The VW I.D. R Pikes Peak carbon fibre body is clearly styled on an LMP Le Mans prototype form. It is ultra low slung with an enormous rear wing there is no denying this car's intent. The car is completely new and has been built by Volkswagen motor sport division. VW's sister company Porsche helped out with the aerodynamics and some wind tunnel time. Two electric motors develop 680hp and 650nm of torque to power all four wheels. The car weighs under 1,100kg with driver and sits extremely low to the ground.

The lack of rules concerning construction means that the car is an extreme machine. The rear wing is outrageously huge and the ground effect looks astonishing. The super sports car runs on special super sticky Michelin tyres. The sprint from 0-100km/h takes just over two seconds (2.25) and that is quicker than a Formula 1 car.

We had a good look around the car at Alès, France where the car will run for the first time and over the next two weeks will get a full shake down. The batteries are air cooled and will be recharged on the mountain using glycerin powered generators similar to those used in Formula E.

A full charge of Volkswagen's lithium-ion batteries from its plant in Braunschweig takes between 20-30 minutes. A senior VW insider admitted that keeping the batteries cool has been a particular challenge as you go higher as the air gets thinner. Interestingly circa 20 per cent of the electric energy required to run the course is generated during the climb, mostly from regenerative braking. Generators recover and convert some of the braking force into electricity and feed it in to the battery.

Volkswagen will bring one car and a back up to the event with just one attempt at a timed run allowed. Testing is limited to early mornings and certain sections as the road is open to the public on all bar race day from 9am. The electric record is the target but VW is coy about the overall record being under threat.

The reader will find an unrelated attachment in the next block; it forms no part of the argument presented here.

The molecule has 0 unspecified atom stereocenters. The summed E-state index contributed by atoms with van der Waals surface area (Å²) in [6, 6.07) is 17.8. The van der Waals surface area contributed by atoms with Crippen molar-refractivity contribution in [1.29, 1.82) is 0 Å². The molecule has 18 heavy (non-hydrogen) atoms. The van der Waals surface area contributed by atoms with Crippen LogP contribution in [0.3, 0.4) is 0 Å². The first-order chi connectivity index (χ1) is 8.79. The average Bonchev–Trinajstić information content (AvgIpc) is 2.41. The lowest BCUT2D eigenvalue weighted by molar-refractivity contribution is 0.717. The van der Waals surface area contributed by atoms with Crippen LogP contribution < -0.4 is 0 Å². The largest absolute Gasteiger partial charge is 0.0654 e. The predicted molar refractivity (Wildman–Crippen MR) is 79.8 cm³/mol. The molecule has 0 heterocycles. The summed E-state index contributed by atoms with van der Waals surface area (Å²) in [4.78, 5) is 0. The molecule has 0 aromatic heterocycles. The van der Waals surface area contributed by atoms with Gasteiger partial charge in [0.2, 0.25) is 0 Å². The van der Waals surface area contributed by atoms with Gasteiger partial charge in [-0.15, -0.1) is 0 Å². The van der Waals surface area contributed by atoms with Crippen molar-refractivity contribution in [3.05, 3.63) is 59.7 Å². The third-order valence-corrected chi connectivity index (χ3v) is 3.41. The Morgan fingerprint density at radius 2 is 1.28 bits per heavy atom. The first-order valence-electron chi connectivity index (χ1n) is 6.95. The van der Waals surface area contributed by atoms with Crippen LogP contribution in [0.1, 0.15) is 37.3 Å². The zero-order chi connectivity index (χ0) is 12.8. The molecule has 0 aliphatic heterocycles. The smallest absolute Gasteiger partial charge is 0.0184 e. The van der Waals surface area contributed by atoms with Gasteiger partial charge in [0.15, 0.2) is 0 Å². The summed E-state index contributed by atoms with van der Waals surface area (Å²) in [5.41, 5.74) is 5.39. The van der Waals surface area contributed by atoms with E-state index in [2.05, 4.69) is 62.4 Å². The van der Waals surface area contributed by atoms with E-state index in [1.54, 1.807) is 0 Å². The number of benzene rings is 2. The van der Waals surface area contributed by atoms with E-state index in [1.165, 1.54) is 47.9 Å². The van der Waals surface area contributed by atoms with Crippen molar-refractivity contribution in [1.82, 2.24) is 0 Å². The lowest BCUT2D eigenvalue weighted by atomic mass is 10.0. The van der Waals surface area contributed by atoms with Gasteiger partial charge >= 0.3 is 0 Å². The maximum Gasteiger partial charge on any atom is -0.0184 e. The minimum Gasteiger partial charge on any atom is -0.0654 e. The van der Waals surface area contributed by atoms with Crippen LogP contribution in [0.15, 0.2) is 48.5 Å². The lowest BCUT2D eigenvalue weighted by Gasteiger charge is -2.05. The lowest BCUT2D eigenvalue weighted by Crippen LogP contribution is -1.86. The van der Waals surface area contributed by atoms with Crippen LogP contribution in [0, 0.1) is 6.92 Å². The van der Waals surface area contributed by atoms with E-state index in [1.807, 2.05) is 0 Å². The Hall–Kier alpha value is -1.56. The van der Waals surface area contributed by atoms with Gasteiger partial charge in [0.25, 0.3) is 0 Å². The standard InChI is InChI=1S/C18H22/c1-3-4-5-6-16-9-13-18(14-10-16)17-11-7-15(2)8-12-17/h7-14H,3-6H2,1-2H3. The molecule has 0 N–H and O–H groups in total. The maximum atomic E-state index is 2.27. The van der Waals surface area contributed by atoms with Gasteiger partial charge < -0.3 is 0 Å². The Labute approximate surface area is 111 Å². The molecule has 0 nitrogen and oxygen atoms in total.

The race driver

Over the years rally and endurance race drivers tend to adapt better to the race than the show ponies from other formulas. VW certainly isn’t leaving anything to chance as it has enlisted a three times Pikes Peak winner, two times LeMans winner and 2016 World Endurance champion to sit behind the wheel.

Frenchman Romain Dumas grew up in the foothills of the Alps, so its safe to assume the 39 year old has a bit of hill climbing knowledge in the bank. Like all racers he is lightweight and could be a jockey weighing in at just 60kgs, that's half a prop forward. In his Swiss home's mandetory steel lined basement, a throw back to the cold war, sits a high tech race simulator with a racing steering wheel and full six point harness seat that moves via hydraulic actuators to smiulate surfaces.

The powerful computer hard drive allows race circuits to be driven in incredible detail. It goes without saying that the route of the Pikes Peak hill climb is stored too. Dumas spends a lot of time on the machine “I’m very familiar with the route already, but a bit of a refresher never hurts.”

The company

"Volkswagen's goal is to reach the pinnacle of electromobility with the I.D. family. As such, Volkswagen's involvement on Pikes Peak not only sets the trend for our future in motorsport, but is also of great symbolic significance in the truest sense," said Volkswagen board member for development, Dr Frank Welsch. "Customers have always benefitted from the findings made in motorsport, and we expect to take these findings and use them as a valuable impetus for the development of future I.D. models. The hill climb on Pikes Peak will definitely be a real acid test for the electric drive."

The Pikes Peak International Hill Climb takes place on Sunday June 24th 2018.